On 18 May 2021, the European Commission adopted a Communication on Business Taxation1 for the 21st century which takes account of the G20 / OECD discussions on global tax reform and sets out both a short term and a long term vision to support the EU's recovery from the COVID-19 pandemic. There are three key strands to this Communication:
Business in Europe: Framework for Income Taxation ("BEFIT")
Firstly, by 2023, the Commission will present a new framework for business taxation in the EU. The BEFIT aims to:
- Provide a single corporate tax rulebook for the EU;
- Distribute a fairer allocation of taxing rights between EU Member States;
- Reduce compliance costs;
- Minimise tax avoidance opportunities; and
- Support investment in the EU Single Market.
BEFIT will replace the long pending but never agreed EU proposal for a Common Consolidated Corporate Tax Base (CCCTB) across the EU. It will be based on the key features of a common tax base and the allocation of profits between EU Member States based on a formula (formulary apportionment).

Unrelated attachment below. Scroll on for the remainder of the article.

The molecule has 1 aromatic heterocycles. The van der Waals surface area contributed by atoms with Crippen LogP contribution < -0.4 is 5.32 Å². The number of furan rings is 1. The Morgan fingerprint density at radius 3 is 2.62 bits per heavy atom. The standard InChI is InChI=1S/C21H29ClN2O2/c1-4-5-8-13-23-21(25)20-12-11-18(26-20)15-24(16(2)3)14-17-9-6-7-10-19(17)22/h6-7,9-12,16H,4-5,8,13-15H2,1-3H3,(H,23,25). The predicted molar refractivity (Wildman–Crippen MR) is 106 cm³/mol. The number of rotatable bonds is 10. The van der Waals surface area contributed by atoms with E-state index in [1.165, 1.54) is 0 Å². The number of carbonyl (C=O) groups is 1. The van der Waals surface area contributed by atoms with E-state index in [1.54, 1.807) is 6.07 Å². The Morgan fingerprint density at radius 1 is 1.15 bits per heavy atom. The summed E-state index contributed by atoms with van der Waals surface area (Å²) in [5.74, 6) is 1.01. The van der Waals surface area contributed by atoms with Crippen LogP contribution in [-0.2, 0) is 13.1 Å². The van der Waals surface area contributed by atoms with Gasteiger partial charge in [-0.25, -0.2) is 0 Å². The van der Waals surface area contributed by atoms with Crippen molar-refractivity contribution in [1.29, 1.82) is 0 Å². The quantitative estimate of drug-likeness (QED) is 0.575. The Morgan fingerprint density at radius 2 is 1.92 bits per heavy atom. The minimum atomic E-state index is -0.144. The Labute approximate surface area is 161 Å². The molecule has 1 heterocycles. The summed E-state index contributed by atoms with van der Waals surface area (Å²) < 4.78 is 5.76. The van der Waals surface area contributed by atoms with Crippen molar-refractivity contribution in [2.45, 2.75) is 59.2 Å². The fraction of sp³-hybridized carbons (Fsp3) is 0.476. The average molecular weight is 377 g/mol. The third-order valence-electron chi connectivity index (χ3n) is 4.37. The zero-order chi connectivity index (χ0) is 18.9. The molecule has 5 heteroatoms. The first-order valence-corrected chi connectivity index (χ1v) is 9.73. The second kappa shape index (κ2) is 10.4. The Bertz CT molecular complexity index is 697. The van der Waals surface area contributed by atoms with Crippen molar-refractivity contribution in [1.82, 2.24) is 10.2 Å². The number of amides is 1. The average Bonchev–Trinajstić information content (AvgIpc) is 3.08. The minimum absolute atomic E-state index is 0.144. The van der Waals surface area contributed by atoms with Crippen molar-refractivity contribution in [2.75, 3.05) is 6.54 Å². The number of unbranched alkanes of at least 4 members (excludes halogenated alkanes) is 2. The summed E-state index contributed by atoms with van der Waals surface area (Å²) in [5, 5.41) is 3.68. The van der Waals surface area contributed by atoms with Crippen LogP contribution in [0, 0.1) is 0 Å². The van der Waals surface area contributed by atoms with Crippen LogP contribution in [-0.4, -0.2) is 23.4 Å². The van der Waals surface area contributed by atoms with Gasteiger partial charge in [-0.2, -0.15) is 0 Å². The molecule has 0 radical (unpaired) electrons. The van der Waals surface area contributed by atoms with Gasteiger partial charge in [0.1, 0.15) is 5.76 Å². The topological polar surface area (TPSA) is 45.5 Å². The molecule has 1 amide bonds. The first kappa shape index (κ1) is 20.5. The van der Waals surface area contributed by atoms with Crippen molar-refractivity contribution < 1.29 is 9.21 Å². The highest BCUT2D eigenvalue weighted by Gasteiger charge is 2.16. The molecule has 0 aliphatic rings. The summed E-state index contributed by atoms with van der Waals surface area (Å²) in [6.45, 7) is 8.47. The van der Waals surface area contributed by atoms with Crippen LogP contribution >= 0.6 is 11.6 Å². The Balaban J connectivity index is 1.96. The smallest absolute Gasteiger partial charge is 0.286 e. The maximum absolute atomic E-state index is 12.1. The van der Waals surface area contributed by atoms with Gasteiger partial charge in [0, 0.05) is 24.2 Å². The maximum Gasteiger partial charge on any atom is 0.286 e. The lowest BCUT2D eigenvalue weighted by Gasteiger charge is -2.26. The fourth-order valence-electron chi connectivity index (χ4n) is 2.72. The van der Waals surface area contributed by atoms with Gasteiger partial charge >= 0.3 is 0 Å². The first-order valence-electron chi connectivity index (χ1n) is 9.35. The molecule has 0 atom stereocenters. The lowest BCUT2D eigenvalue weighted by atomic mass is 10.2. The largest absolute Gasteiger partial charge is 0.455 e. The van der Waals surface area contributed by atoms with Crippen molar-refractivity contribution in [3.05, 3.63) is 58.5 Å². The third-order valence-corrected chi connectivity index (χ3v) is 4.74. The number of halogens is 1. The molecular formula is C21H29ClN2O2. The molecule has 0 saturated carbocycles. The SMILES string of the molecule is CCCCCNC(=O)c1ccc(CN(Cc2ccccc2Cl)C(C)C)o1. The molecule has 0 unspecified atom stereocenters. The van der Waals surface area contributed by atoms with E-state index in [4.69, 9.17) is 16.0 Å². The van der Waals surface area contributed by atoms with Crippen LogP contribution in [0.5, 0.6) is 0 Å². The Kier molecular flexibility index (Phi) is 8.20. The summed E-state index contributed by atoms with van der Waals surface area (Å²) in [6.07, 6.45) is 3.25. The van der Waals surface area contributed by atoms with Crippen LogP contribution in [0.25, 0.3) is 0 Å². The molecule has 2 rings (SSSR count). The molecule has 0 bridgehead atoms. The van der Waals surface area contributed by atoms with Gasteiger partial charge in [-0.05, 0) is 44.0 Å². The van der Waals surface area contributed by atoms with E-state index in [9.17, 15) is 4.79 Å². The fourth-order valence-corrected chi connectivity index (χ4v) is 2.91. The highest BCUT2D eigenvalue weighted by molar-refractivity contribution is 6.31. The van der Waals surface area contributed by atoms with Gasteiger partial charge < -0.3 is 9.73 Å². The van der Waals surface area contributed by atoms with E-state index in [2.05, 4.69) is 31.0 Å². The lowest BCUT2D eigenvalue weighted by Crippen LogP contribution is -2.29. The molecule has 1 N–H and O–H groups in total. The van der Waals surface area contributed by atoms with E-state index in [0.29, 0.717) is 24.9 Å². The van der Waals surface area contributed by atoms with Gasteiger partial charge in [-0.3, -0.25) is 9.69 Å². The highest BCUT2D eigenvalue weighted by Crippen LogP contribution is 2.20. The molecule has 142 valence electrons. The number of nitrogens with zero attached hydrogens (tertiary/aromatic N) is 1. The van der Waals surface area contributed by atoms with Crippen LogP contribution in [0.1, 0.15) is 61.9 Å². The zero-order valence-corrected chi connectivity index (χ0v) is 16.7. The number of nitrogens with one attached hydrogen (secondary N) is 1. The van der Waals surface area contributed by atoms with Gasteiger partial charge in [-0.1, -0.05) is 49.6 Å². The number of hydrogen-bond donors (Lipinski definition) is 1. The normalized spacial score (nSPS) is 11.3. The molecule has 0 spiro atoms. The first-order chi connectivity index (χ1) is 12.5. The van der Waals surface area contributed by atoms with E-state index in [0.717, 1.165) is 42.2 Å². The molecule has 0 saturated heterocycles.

The Commission notes that "common rules for determining the corporate tax base will deliver substantial simplification for groups of companies operating in the Single Market. Instead of having to comply with up to 27 different sets of corporate tax rules, a group will be able to determine its tax liability in each EU Member State according to one single set of rules. This will also pave the way for even further administrative simplifications, such as the possibility of a single EU corporate tax return for a group".
BEFIT will consolidate the profits of the EU members of a multinational group into a single tax base, which will then be allocated to Member States using a formula, to be taxed at national corporate income tax rates.
Secondly, the Communication also defines a tax agenda for the next two years, with measures that promote productive investment and entrepreneurship, better safeguard national revenues, and support the green and digital transitions. This builds on the July 2020 EU Tax Action Plan. Measures will include:
- Ensuring greater public transparency by proposing that certain large companies operating in the EU publish their effective tax rates based on the methodology under discussion in Pillar 2 (minimum effective taxation of multinationals' profits) of the OECD Inclusive Framework negotiations. The planned publication of this legislative proposal is by 2022.
- The use of so called 'shell companies' will also be tackled through new anti-tax avoidance measures (see more below).